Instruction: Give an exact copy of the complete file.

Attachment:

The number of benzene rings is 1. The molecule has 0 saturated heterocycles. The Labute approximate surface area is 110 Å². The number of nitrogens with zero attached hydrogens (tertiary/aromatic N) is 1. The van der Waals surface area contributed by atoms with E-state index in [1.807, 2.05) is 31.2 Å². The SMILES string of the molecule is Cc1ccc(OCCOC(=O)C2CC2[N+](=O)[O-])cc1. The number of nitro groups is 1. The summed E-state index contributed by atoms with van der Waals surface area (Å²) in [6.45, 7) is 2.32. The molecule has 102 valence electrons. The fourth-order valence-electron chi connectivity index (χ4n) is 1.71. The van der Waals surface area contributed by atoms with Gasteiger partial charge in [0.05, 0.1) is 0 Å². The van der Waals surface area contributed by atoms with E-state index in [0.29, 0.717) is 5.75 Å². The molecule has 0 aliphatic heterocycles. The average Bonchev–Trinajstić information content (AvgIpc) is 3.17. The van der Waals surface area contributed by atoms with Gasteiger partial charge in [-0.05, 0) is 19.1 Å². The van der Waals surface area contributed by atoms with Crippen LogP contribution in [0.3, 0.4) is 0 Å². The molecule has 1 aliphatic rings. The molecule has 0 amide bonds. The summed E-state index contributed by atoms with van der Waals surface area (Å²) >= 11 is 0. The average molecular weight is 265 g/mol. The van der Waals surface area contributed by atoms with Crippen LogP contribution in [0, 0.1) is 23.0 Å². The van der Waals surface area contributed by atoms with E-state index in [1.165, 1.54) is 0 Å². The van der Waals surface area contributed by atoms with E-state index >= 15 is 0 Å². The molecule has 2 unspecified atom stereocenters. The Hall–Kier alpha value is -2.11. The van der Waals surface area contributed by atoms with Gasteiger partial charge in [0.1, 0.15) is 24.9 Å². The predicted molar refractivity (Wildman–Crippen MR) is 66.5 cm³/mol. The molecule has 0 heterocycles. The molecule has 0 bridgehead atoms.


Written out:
The number of benzene rings is 1. The molecule has 0 saturated heterocycles. The Labute approximate surface area is 110 Å². The number of nitrogens with zero attached hydrogens (tertiary/aromatic N) is 1. The van der Waals surface area contributed by atoms with E-state index in [1.807, 2.05) is 31.2 Å². The SMILES string of the molecule is Cc1ccc(OCCOC(=O)C2CC2[N+](=O)[O-])cc1. The number of nitro groups is 1. The summed E-state index contributed by atoms with van der Waals surface area (Å²) in [6.45, 7) is 2.32. The molecule has 102 valence electrons. The fourth-order valence-electron chi connectivity index (χ4n) is 1.71. The van der Waals surface area contributed by atoms with Gasteiger partial charge in [0.05, 0.1) is 0 Å². The van der Waals surface area contributed by atoms with E-state index in [0.29, 0.717) is 5.75 Å². The molecule has 0 aliphatic heterocycles. The average Bonchev–Trinajstić information content (AvgIpc) is 3.17. The van der Waals surface area contributed by atoms with Gasteiger partial charge in [-0.05, 0) is 19.1 Å². The van der Waals surface area contributed by atoms with Crippen LogP contribution in [0.3, 0.4) is 0 Å². The molecule has 1 aliphatic rings. The molecule has 0 amide bonds. The summed E-state index contributed by atoms with van der Waals surface area (Å²) >= 11 is 0. The average molecular weight is 265 g/mol. The van der Waals surface area contributed by atoms with Crippen LogP contribution in [0, 0.1) is 23.0 Å². The van der Waals surface area contributed by atoms with E-state index in [1.165, 1.54) is 0 Å². The van der Waals surface area contributed by atoms with E-state index >= 15 is 0 Å². The molecule has 2 unspecified atom stereocenters. The Hall–Kier alpha value is -2.11. The van der Waals surface area contributed by atoms with Gasteiger partial charge in [0.1, 0.15) is 24.9 Å². The predicted molar refractivity (Wildman–Crippen MR) is 66.5 cm³/mol. The molecule has 0 heterocycles. The molecule has 0 bridgehead atoms.